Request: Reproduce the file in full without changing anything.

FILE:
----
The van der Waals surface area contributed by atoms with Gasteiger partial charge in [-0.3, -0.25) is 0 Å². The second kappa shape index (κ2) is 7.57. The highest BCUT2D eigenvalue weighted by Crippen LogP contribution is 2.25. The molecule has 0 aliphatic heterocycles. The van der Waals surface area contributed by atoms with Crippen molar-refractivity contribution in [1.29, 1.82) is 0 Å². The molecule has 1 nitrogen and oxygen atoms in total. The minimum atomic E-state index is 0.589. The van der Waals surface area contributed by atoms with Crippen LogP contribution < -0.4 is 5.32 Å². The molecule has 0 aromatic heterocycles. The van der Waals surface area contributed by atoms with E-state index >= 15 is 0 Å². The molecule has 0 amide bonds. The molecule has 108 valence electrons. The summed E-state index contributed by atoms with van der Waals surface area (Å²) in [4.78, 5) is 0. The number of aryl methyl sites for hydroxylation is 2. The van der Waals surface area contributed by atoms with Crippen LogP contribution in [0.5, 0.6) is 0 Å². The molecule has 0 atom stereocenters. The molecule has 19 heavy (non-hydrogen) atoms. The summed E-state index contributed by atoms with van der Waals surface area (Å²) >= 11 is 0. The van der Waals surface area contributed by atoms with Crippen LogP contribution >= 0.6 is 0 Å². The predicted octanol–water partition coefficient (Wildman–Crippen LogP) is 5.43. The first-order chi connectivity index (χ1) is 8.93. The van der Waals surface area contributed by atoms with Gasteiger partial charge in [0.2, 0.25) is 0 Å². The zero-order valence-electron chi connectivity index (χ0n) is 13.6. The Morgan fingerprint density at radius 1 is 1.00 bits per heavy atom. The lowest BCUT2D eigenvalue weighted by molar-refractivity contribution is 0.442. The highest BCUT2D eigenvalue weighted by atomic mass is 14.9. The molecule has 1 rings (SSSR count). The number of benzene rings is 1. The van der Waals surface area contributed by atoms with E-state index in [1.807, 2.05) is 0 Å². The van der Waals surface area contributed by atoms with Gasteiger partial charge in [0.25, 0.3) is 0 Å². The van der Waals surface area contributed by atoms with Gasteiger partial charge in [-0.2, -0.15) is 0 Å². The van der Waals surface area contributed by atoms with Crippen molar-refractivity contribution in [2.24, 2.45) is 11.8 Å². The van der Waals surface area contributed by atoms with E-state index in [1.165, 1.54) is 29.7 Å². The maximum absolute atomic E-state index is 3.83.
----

The van der Waals surface area contributed by atoms with Gasteiger partial charge in [-0.3, -0.25) is 0 Å². The second kappa shape index (κ2) is 7.57. The highest BCUT2D eigenvalue weighted by Crippen LogP contribution is 2.25. The molecule has 0 aliphatic heterocycles. The van der Waals surface area contributed by atoms with Crippen molar-refractivity contribution in [1.29, 1.82) is 0 Å². The molecule has 1 nitrogen and oxygen atoms in total. The minimum atomic E-state index is 0.589. The van der Waals surface area contributed by atoms with Crippen LogP contribution < -0.4 is 5.32 Å². The molecule has 0 aromatic heterocycles. The van der Waals surface area contributed by atoms with E-state index >= 15 is 0 Å². The molecule has 0 amide bonds. The molecule has 108 valence electrons. The summed E-state index contributed by atoms with van der Waals surface area (Å²) in [4.78, 5) is 0. The number of aryl methyl sites for hydroxylation is 2. The van der Waals surface area contributed by atoms with Crippen LogP contribution in [0.5, 0.6) is 0 Å². The molecule has 0 atom stereocenters. The molecule has 19 heavy (non-hydrogen) atoms. The summed E-state index contributed by atoms with van der Waals surface area (Å²) >= 11 is 0. The van der Waals surface area contributed by atoms with Crippen LogP contribution >= 0.6 is 0 Å². The predicted octanol–water partition coefficient (Wildman–Crippen LogP) is 5.43. The first-order chi connectivity index (χ1) is 8.93. The van der Waals surface area contributed by atoms with Gasteiger partial charge in [0.2, 0.25) is 0 Å². The zero-order valence-electron chi connectivity index (χ0n) is 13.6. The Morgan fingerprint density at radius 1 is 1.00 bits per heavy atom. The lowest BCUT2D eigenvalue weighted by molar-refractivity contribution is 0.442. The highest BCUT2D eigenvalue weighted by atomic mass is 14.9. The molecule has 1 rings (SSSR count). The number of benzene rings is 1. The van der Waals surface area contributed by atoms with E-state index in [1.807, 2.05) is 0 Å². The van der Waals surface area contributed by atoms with Gasteiger partial charge in [0.25, 0.3) is 0 Å². The van der Waals surface area contributed by atoms with Gasteiger partial charge in [-0.2, -0.15) is 0 Å². The van der Waals surface area contributed by atoms with Crippen molar-refractivity contribution in [2.24, 2.45) is 11.8 Å². The van der Waals surface area contributed by atoms with E-state index in [1.165, 1.54) is 29.7 Å². The maximum absolute atomic E-state index is 3.83.